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‘Individualism-collectivism’ as an explanatory device for mental illness stigma

‘Individualism-collectivism’ as an explanatory device for mental illness stigma

Papadopoulos, Chris, Foster, John and Caldwell, Kay (2012) ‘Individualism-collectivism’ as an explanatory device for mental illness stigma. Community Mental Health Journal, 49 (3). pp. 270-280. ISSN 0010-3853 (Print), 1573-2789 (Online) (doi:10.1007/s10597-012-9534-x)

Full text not available from this repository.

Abstract

The aim of this study is investigate whether the cross-cultural value paradigm ‘individualism-collectivism’ is a useful explanatory model for mental illness stigma on a cultural level. Using snowball sampling, a quantitative questionnaire survey of 305 individuals from four UK-based cultural groups (white-English, American, Greek/Greek Cypriot, and Chinese) was carried out. The questionnaire included the ‘Community Attitudes to Mental Illness scale’ and the ‘vertical-horizontal individualism-collectivism scale’. The results revealed that the more stigmatizing a culture’s mental illness attitudes are, the more likely collectivism effectively explains these attitudes. In contrast, the more positive a culture’s mental illness attitudes, the more likely individualism effectively explains attitudes. We conclude that a consideration of the individualism-collectivism paradigm should be included in any future research aiming to provide a holistic understanding of the causes of mental illness stigma, particularly when the cultures stigmatization levels are particularly high or low.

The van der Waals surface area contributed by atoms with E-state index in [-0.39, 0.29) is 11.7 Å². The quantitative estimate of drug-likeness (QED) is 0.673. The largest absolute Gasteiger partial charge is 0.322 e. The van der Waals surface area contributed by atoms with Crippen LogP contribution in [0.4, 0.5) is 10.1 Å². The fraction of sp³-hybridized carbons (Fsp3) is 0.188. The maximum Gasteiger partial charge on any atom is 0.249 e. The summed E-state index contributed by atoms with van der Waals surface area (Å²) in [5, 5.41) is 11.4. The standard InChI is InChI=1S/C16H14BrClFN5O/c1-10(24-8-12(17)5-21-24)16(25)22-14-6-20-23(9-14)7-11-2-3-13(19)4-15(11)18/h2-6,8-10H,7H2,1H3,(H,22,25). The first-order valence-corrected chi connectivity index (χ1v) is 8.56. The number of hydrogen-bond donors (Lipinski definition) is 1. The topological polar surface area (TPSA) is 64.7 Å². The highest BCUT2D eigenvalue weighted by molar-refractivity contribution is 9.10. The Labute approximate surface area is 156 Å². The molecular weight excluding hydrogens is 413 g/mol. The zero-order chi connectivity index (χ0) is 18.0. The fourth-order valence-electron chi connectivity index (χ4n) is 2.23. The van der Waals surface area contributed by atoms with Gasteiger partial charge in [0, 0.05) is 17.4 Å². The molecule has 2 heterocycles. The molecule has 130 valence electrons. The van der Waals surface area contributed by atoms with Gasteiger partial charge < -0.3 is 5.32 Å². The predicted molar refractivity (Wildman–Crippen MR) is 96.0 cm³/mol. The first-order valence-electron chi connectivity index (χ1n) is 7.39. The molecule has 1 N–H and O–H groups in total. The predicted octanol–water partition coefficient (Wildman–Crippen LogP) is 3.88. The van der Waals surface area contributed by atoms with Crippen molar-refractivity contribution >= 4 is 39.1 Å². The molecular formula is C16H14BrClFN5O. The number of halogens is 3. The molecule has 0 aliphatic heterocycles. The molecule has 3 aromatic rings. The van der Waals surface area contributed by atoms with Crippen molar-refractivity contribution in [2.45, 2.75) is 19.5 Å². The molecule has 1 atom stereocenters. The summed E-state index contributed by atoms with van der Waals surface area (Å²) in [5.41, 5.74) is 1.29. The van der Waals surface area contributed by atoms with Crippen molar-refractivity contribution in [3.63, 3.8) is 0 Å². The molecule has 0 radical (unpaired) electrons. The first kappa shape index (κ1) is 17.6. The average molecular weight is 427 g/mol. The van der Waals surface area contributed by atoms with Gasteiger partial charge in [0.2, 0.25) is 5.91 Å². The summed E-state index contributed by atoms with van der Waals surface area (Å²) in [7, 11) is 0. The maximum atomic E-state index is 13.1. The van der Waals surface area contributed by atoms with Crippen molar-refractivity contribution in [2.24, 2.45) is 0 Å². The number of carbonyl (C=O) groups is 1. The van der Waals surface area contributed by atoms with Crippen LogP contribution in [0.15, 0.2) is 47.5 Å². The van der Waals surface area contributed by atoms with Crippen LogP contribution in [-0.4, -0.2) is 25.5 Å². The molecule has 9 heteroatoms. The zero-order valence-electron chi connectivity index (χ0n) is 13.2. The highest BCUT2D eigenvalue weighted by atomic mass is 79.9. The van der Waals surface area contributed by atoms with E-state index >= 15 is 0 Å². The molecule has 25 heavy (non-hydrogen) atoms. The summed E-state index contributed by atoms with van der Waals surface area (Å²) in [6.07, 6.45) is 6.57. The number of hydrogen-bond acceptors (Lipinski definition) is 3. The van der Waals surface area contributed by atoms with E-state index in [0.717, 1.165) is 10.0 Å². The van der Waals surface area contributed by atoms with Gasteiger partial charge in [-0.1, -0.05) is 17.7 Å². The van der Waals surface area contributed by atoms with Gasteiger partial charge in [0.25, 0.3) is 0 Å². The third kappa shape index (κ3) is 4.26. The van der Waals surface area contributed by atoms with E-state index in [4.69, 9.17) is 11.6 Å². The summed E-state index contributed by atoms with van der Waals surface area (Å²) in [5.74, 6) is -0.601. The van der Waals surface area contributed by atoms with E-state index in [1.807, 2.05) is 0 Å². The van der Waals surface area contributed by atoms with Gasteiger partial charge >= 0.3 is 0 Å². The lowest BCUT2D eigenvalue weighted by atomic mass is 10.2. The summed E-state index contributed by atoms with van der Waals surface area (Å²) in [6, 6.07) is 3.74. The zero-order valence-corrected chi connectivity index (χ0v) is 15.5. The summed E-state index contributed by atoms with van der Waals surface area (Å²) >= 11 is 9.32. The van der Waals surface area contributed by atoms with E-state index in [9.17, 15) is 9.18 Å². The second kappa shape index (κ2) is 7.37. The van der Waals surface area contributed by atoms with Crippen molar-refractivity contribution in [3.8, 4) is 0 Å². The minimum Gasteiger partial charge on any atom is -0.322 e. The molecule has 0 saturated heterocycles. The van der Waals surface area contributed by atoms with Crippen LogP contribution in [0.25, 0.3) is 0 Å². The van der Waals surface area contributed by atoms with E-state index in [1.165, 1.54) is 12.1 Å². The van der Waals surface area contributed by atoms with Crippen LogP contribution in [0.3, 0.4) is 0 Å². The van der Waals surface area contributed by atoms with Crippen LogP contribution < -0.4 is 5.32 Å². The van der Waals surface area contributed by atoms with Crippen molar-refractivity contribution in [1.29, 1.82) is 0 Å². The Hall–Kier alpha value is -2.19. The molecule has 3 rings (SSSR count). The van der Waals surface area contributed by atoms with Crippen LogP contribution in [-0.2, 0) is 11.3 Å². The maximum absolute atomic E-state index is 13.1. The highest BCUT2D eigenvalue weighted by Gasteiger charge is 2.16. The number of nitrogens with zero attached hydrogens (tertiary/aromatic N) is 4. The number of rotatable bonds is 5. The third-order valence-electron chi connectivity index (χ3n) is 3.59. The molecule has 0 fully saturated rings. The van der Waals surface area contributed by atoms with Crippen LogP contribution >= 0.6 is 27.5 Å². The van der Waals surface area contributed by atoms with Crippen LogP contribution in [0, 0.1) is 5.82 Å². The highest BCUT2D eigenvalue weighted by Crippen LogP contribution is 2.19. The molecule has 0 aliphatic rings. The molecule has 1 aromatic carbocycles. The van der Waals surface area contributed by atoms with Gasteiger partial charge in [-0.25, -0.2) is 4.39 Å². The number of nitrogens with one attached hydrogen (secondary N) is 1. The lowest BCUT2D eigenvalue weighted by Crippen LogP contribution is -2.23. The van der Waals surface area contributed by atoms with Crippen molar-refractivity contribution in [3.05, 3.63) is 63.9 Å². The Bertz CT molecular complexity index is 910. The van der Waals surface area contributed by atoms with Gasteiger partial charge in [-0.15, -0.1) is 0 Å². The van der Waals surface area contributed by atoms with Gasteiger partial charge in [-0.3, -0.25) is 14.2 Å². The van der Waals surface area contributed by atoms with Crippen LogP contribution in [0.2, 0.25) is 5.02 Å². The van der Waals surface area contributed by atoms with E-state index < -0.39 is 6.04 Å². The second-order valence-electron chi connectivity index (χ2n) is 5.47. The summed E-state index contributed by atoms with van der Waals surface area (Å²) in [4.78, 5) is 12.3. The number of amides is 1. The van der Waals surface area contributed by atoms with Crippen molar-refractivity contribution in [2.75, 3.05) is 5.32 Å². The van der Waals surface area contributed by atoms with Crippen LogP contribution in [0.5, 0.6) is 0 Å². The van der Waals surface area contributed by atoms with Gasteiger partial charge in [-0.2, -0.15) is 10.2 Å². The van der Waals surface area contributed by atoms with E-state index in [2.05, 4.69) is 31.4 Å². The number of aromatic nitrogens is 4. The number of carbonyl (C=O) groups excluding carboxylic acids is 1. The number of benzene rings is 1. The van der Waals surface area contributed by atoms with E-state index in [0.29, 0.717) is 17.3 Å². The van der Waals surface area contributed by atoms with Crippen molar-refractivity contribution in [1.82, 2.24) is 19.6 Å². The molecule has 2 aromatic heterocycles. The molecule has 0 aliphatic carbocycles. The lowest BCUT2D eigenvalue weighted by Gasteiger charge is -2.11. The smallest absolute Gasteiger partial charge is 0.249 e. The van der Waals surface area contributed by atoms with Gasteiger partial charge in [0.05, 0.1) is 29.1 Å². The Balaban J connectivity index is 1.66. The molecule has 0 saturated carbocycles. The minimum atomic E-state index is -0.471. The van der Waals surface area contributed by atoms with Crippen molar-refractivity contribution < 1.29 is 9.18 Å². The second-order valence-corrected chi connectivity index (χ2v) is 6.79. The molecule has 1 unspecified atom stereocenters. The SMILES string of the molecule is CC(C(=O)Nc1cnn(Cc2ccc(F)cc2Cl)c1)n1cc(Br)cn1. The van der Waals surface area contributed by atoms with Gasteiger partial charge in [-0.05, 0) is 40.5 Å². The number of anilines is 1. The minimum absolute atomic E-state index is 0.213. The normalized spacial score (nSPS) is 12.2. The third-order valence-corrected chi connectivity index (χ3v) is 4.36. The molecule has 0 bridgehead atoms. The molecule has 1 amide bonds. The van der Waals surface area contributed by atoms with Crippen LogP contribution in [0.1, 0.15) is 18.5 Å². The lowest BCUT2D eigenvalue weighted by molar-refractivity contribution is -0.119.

Item Type: Article
Additional Information: [1] Published online ahead of print: 27 July 2012. [2] Published as: Community Mental Health Journal, (2012), Individualism-collectivism as an explanatory device for mental illness stigma.
Uncontrolled Keywords: stigma, mental illness, attitudes, individualism, collectivism, culture
Subjects: B Philosophy. Psychology. Religion > BF Psychology
H Social Sciences > HT Communities. Classes. Races
Pre-2014 Departments: School of Health & Social Care
School of Health & Social Care > Family Care & Mental Health Department
Related URLs:
Last Modified: 14 Oct 2016 09:22
Selected for GREAT 2016: None
Selected for GREAT 2017: None
Selected for GREAT 2018: None
URI: http://gala.gre.ac.uk/id/eprint/8838

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